I’d like to inform you that the NBU has decided to postpone taking any decision on the key policy rate. The key policy rate will therefore stay unchanged, at 10%.
Under current conditions, market monetary instruments have limited impact on the money and FX markets. As the NBU announced in March, the central bank will start deploying the key policy rate and other monetary instruments again once the monetary transmission channels become effective again.
Members of the Monetary Policy Committee discussed the current economic conditions and the economic outlook.
The banking system remains stable and liquid. Together with the NBU, other banks are putting up an effective financial defense under the extremely difficult conditions amid full-scale russian aggression. A stable functioning of the banking system is very helpful when switching the economy to operating in wartime mode.
Economic activity is reviving in the regions where it is relatively calm after the shocks suffered during the first weeks of war. Businesses are gradually reopening and rebuilding logistical pathways, overcoming wartime challenges. The share of companies that completely halted operations had dropped to 23% by early April after exceeding 30% in the first weeks of March. Consumption and production of electricity remain stable, while the number of open restaurants and their turnovers are increasing.
At the same time, Russia’s full-scale invasion of Ukraine has resulted in the physical destruction of many companies’ assets and infrastructure, and disrupted production processes and supply chains – while also increasing businesses’ expenses and forced immigration. Russian invaders are continuing to commit genocide in Ukraine.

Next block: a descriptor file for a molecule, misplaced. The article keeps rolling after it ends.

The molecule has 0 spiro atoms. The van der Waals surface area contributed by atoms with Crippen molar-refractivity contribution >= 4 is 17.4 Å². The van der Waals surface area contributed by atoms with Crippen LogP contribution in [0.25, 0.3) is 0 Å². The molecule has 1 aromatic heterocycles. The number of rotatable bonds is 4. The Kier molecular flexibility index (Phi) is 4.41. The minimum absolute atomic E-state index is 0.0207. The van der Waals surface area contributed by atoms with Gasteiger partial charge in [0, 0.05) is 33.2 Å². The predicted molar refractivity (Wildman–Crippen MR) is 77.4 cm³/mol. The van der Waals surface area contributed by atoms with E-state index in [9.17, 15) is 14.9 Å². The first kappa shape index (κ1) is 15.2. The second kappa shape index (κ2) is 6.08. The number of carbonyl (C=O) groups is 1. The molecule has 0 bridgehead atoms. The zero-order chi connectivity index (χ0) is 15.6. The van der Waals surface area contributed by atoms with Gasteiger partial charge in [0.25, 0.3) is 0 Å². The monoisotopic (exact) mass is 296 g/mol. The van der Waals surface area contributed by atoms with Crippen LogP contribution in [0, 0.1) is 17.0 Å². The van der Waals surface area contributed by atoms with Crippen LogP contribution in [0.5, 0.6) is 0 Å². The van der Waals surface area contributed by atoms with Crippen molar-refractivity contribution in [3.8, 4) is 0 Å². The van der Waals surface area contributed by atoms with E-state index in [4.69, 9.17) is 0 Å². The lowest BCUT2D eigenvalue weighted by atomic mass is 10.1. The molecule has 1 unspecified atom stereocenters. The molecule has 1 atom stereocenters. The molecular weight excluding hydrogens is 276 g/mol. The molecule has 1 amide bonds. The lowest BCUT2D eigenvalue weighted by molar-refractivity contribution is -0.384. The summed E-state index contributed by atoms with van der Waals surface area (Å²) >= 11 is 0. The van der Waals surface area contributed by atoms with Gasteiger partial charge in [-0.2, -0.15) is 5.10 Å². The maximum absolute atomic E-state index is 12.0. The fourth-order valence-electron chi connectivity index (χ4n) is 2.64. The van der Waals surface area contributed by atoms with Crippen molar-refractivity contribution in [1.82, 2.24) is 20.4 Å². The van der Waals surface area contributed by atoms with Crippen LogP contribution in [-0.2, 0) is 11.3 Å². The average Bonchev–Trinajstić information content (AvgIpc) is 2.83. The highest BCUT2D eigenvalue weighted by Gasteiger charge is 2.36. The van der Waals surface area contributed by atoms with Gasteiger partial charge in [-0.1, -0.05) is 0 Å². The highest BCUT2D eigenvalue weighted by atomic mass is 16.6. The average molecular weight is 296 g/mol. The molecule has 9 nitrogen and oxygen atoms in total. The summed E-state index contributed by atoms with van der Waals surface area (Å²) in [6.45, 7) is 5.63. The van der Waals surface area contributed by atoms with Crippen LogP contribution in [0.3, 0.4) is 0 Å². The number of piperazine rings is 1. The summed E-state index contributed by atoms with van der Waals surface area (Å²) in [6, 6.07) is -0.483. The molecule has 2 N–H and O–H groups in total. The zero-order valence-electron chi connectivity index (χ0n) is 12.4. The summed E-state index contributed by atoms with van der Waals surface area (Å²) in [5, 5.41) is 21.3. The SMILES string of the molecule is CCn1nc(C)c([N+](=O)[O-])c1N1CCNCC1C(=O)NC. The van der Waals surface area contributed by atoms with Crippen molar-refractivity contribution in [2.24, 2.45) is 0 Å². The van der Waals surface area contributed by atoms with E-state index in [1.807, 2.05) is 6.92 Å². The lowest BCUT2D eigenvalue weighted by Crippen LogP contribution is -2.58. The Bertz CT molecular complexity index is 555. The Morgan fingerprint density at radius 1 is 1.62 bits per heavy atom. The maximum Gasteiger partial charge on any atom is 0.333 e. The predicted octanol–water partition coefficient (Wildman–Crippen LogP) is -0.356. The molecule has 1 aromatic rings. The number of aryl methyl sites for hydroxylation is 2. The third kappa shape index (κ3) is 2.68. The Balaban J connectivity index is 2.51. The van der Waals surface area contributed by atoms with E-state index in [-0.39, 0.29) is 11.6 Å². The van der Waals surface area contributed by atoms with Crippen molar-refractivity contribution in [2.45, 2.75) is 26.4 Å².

The NBU estimates that real GDP could drop by at least one third in 2022 in the wake of the war. Inflation might exceed 20%, but it will remain under control thanks to the joint measures taken by the NBU and the government. These measures include:
- a temporary fixing of the hryvnia exchange rate, which will limit the probable deterioration of expectations and a rise in the prices of imported goods
- a decrease in taxes, including the indirect taxation of imports
- fixing utility prices
- the administrative regulation of prices for some foods and of fuel.
A fixed exchange rate and the retention of administrative restrictions on FX transactions will remain important prerequisites for supporting macroeconomic stability in Ukraine for some time. However, in the long-run these measures result in macroeconomic imbalances.
Therefore, when the economy and the financial system start to recover their normal functioning, the NBU will gradually return to inflation targeting with a floating exchange rate, and will stop financing the budget. Monetary financing, which is a forced and needed step during the war, cannot be the main source of budget revenues.
The NBU will continue to work closely with the government in order to help the country raise financing from international organizations and partner countries to revive the economy, meet budgetary needs and maintain sufficient international reserves.
I’m convinced that continued structural reforms, wide international support and Ukraine’s integration into the European Union will pave the way for the country’s rapid recovery.
We stand united, and we will win!
Glory to Ukraine!